Commissioned by Angie Frey and Alfie Taylor
|Like a Kit-Kat bar!|
Dragon Ball DC (DBDC for short), as the name suggests, is a podcast series wherein the Dragon Ball and DC universes are merged together. The Entity Saga acts as the second arc for that series, riffing on a “collect the Dragon Balls” style arc with said balls being replaced by the entities that represent the various lantern corps from the Green Lantern mythos. In many regards, this highlights one of the fundamental failings of the series. As with many a crossover, there must be a balancing act between the two stories being explored. It is tempting to have one universe overwhelm the other. And, rather unfortunately, DBDC opts to ultimately align itself with the sensibilities of the DC Universe.
Sure, species like the Tuffles or the Saiyans appear within the narrative, but they ultimately function like any other alien race within the DC Universe. You wouldn’t expect, say, the Prime Minister of England to be a humanoid dog person. Or for there to be a communist movement led by a talking pig. Or for the moon to be secretly controlled by a Bunny Gangster. And sure, these are elements from the original Dragon Ball series and DBDC ultimately draws more from Dragon Ball Z than anything else. But it nevertheless highlights a degree of unwillingness to radically alter the DC Universe through to its merge with Dragon Ball.
But perhaps the core issue of the series is with regards to pacing. The Entity Saga runs at slightly under two hours and utilizes the narration format to deliver its story telling. However, the narrative being presented rarely, if ever, allows for things to slow down. Indeed, moments where the narrative could, in theory, slow down are glossed over in favor of getting to the next fight scene. I mean, they literally present us with the golden opportunity to have Wonder Woman debate Lex Luthor about the nature of humanity and where we should end up, and the writers regulate it to just two sentences.
The focus of the series, from this single arc, is largely on the fight scenes. A pity, then, that the prose utilized in the narration doesn’t fully express the sheer impact of the fights. More often than not, it feels like a Wiki article describing the moments (with occasional samplings of dialogue) than a depiction of the fights themselves in prose. One notable example comes from the confrontation with the Butcher, an entity that symbolizes rage. Over the course of two minutes, we have one of our lead characters possessed by the entity, fight the various people in the area, and be calmed down so as to no longer want to kill everyone in the room, friend and foe alike. In terms of prose, that’s roughly a single paragraph for what should be at least four or five (a failing that the satirical A Trekkie’s Tale ruthlessly mocked).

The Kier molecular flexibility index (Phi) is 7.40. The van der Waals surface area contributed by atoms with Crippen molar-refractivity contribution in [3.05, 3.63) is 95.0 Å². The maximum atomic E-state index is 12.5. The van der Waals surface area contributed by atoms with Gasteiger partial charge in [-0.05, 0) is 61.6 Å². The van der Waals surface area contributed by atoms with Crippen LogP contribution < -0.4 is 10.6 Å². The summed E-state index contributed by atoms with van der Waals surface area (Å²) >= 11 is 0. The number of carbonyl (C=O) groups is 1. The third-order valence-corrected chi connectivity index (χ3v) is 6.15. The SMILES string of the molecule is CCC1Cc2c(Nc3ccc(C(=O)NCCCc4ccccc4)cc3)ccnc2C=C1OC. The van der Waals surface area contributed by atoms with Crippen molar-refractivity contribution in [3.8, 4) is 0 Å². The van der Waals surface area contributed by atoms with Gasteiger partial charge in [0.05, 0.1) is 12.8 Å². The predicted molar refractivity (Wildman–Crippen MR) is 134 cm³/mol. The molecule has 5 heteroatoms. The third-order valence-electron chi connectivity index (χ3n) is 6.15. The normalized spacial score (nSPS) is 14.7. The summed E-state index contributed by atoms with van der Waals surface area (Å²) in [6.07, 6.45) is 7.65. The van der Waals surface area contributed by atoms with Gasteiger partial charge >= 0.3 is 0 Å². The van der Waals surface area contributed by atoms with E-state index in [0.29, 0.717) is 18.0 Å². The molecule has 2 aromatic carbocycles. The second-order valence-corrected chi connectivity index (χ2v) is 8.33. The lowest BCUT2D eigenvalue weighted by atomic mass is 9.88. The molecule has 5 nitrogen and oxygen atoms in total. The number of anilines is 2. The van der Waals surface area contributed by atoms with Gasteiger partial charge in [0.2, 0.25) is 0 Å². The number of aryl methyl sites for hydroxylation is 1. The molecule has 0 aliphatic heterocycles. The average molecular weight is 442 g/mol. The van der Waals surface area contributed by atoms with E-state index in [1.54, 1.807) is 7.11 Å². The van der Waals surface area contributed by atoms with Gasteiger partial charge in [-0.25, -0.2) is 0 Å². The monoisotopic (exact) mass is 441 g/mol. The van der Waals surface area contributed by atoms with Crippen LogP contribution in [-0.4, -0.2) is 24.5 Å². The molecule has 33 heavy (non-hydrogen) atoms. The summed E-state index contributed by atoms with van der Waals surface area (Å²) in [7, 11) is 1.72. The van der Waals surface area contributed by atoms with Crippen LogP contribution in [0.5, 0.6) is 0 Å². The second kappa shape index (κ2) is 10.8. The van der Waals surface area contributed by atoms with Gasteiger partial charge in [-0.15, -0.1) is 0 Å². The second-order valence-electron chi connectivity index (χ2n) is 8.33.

In the arc’s defense, it does get better by the climactic fight. The prose actually feels like that of a short story rather than a Wiki article. However, even there the emphasis on fighting ultimately consumes anything else, leaving the viewer more exhausted listening to the events unfold than anything else. It slowly becomes more and more tedious as the details focus upon the various punches, kicks, and ki blasts used against the baddie. What little character work done is lost to the sheer magnitude of this 30 minute fight scene with only one brief pause.
I’d be lying if I said I watched this in a single sitting. The story felt rather boring, even though it should be a rip roaring adventure story. The choices made feel like the most obvious ones possible. Of course the rage spirit is on the same world as Broly. Of course Batman gets possessed by Parallax, the fear bug that is STRONGER THAN GOD BUT NOT HAL JORDAN. Of course someone dies to inspire Super Saiyan (though the choice of who that is could lead to some interesting stories down the road). It feels like I’ve heard this story before, which is a major failing with a crossover narrative.
In the best of crossovers, the texts being crossed over highlight aspects of the other that wouldn’t be apparent on their own. They bring about the best within each other or work to contrast and critique the other. But most of all, they are stories that could not be told without the other. For all that it builds itself as a merging between these two worlds, not much needs to be done to make this a simple expy of the Saiyans within the DC Universe. There’s nothing inherently about this story that makes it need to be one with Saiyans other than the glee of getting to play with these toys. Though, such pleasures are often permissible within fan productions.
But as with many fan productions, it’s very much an amateur work. You can see the craft growing as the podcast progresses. Some of the actors get slightly better over time while others remain at a passable or mediocre. Fine tune the pacing (maybe restructure it a bit so we can get some character work interspersed with the more action heavy aspects of the plot), work on the descriptions, and for God’s sake, keep the visual component of the series consistent, and you could have something worthwhile.